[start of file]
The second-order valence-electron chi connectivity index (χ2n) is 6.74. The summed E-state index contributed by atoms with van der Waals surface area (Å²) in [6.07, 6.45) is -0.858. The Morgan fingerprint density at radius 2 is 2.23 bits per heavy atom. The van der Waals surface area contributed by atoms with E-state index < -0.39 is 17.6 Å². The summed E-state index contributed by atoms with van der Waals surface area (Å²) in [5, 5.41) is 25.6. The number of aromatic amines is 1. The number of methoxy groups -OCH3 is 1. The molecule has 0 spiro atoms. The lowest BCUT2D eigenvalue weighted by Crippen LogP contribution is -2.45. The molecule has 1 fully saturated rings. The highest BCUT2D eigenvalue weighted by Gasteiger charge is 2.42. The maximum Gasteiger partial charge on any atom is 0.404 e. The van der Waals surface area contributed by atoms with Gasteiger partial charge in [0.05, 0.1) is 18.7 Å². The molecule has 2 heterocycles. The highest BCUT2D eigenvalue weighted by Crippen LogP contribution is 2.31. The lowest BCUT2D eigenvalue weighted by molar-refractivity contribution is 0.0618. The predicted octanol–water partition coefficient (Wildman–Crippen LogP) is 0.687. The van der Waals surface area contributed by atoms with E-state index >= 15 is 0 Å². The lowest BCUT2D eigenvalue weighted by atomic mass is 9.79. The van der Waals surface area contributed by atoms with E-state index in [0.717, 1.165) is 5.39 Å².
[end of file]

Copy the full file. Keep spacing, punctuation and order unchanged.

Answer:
The second-order valence-electron chi connectivity index (χ2n) is 6.74. The summed E-state index contributed by atoms with van der Waals surface area (Å²) in [6.07, 6.45) is -0.858. The Morgan fingerprint density at radius 2 is 2.23 bits per heavy atom. The van der Waals surface area contributed by atoms with E-state index < -0.39 is 17.6 Å². The summed E-state index contributed by atoms with van der Waals surface area (Å²) in [5, 5.41) is 25.6. The number of aromatic amines is 1. The number of methoxy groups -OCH3 is 1. The molecule has 0 spiro atoms. The lowest BCUT2D eigenvalue weighted by Crippen LogP contribution is -2.45. The molecule has 1 fully saturated rings. The highest BCUT2D eigenvalue weighted by Gasteiger charge is 2.42. The maximum Gasteiger partial charge on any atom is 0.404 e. The van der Waals surface area contributed by atoms with Gasteiger partial charge in [0.05, 0.1) is 18.7 Å². The molecule has 2 heterocycles. The highest BCUT2D eigenvalue weighted by Crippen LogP contribution is 2.31. The lowest BCUT2D eigenvalue weighted by molar-refractivity contribution is 0.0618. The predicted octanol–water partition coefficient (Wildman–Crippen LogP) is 0.687. The van der Waals surface area contributed by atoms with E-state index >= 15 is 0 Å². The lowest BCUT2D eigenvalue weighted by atomic mass is 9.79. The van der Waals surface area contributed by atoms with E-state index in [0.717, 1.165) is 5.39 Å².